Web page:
He’s drummed in Italy and Indianapolis, but none of Michael Levia’s concert band experience has quite compared to performing at the Juno Awards.
“It was unreal, amazing,” said Levia who, with fellow Red Deer drummer Riley Parker, shared the stage with singing sensation Alessia Cara during the Juno broadcast from the Calgary Saddledome.
The 18-year-old percussionists are both members of the Calgary Stampede Band. At a practice in mid-March, one of their instructors — who also works as a sound engineer in the music industry — called a special meeting of the drum line. The musicians were asked they were interested in performing live on stage at the Junos on April 3.
Levia remembers feeling astonished and thrilled at the prospect. “I said, absolutely!”
But the momentum had to build for Parker. Once he made sure the Junos didn’t conflict with his work schedule, he said, “I thought it would be cool to be on national television.”
The group of 10 young drummers from the Stampede Band learned a new piece of music to go with Cara’s song Wild Things. With two rehearsals and then a final dress-rehearsal the morning of the show, Levia concluded it wasn’t a difficult beat to pound out on multi-tenor drums (five different-sized drums mounted together). “It was for showmanship, really.”
The hardest part was playing for an audience of 10,000-plus in the sold-out Saddledome.
The jitters don’t usually affect Levia, a former member of the Red Deer Royals, who performed in umpteen parades, at the Calgary Stampede and in Italy and then Indianapolis, Indiana, with the Stampede Band.
But when a stage screen was raised, revealing the packed-to-the-rafters arena stands, he recalled, “I’ve never been as nervous… My knees were shaking, and I could hardly feel my feet… ”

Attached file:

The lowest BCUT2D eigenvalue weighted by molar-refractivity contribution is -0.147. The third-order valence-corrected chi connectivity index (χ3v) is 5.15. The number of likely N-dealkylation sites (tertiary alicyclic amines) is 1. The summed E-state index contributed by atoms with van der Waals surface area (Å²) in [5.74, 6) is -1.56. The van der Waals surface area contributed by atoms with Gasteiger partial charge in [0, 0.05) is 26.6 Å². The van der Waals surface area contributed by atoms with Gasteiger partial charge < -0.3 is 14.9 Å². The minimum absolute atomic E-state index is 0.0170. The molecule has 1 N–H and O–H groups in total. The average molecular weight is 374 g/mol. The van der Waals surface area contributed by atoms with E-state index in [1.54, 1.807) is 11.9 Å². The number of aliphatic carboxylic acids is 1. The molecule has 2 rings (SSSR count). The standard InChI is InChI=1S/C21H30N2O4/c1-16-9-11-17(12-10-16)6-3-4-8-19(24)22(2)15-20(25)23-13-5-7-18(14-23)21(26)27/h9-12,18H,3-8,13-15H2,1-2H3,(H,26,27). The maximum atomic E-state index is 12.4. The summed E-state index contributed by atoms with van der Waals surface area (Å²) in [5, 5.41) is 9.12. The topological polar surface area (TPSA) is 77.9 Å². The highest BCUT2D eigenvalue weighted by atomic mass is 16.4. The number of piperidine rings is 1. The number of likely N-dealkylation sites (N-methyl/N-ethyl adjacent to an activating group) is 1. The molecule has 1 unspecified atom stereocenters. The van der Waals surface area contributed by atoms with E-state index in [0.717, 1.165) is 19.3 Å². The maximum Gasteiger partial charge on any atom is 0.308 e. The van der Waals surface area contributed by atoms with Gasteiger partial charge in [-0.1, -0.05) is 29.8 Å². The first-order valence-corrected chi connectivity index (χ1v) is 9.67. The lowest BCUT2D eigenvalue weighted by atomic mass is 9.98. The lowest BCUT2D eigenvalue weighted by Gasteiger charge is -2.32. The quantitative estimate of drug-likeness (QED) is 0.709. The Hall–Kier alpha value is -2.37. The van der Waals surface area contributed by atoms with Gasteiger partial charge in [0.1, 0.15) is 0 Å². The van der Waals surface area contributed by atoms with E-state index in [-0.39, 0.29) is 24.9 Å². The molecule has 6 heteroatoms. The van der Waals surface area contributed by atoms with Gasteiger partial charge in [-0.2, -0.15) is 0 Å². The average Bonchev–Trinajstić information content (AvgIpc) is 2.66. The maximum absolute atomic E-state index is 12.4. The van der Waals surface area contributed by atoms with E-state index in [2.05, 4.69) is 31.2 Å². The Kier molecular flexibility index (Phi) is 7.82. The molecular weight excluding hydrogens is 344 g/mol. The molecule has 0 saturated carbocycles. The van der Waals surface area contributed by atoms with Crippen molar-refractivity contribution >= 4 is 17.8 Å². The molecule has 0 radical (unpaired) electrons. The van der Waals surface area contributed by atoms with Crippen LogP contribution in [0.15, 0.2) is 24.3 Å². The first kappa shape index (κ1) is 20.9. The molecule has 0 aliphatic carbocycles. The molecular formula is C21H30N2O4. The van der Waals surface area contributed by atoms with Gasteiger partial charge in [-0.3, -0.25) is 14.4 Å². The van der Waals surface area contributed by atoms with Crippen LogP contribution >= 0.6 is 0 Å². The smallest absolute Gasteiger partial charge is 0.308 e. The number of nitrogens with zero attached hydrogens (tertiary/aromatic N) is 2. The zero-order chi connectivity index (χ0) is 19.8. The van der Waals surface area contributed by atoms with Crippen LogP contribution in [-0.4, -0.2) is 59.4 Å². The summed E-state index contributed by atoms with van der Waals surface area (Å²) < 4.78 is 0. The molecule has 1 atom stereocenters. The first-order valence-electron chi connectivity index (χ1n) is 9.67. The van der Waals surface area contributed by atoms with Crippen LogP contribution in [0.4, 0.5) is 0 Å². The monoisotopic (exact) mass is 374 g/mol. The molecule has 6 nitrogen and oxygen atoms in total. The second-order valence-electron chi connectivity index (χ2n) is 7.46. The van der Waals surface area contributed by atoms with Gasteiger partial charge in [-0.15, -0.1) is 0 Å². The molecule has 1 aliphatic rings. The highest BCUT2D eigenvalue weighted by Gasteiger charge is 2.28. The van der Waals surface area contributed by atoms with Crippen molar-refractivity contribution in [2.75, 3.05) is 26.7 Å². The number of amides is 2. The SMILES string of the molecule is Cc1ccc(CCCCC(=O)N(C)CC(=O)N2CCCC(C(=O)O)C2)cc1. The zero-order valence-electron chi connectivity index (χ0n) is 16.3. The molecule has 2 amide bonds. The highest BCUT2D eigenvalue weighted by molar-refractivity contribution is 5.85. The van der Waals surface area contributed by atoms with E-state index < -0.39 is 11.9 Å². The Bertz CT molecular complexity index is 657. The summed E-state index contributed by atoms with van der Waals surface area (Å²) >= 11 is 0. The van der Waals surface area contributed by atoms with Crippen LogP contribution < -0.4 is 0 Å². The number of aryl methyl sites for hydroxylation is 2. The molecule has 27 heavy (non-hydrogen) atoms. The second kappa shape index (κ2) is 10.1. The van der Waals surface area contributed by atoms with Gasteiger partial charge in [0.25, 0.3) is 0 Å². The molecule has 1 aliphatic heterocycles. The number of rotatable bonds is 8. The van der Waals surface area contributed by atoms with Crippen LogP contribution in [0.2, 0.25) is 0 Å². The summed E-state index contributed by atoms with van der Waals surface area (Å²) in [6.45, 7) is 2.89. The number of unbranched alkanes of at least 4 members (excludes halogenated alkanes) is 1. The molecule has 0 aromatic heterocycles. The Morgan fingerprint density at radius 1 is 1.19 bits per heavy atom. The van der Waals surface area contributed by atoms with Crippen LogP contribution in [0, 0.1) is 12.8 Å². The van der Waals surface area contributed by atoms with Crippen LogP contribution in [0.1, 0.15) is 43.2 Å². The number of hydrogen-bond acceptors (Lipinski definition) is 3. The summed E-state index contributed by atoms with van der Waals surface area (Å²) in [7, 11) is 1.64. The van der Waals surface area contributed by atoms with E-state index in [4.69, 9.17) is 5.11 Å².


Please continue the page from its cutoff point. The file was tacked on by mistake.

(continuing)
Parker, who’s also a former Royal, said “It didn’t really hit me until I was on stage and saw the size of the crowd that the Junos were a really big thing.”
The young drummers didn’t get much chance to fraternize with stars, such as host Jann Arden, but they got to meet Cara, who gave them signed photos. They also enjoyed the rest of the concert, which included such high-wattage Canadian entertainers as Bryan Adams and The Weeknd. “The Weeknd was great!” recalled Levia.
The whole experience was a once-in-a-lifetime thrill.
Neither Levia, a Grade 12 student at Lindsay Thurber Comprehensive High School, nor Parker, who graduated last year from Thurber, intend careers in music. Levia plans to attend the University of Alberta for business and psychology courses in the fall, and Parker plans to go to Red Deer College to study commerce.
But both drummers say they will continue making music in their spare time. Parker is also considering becoming a teacher with the Red Deer Royals.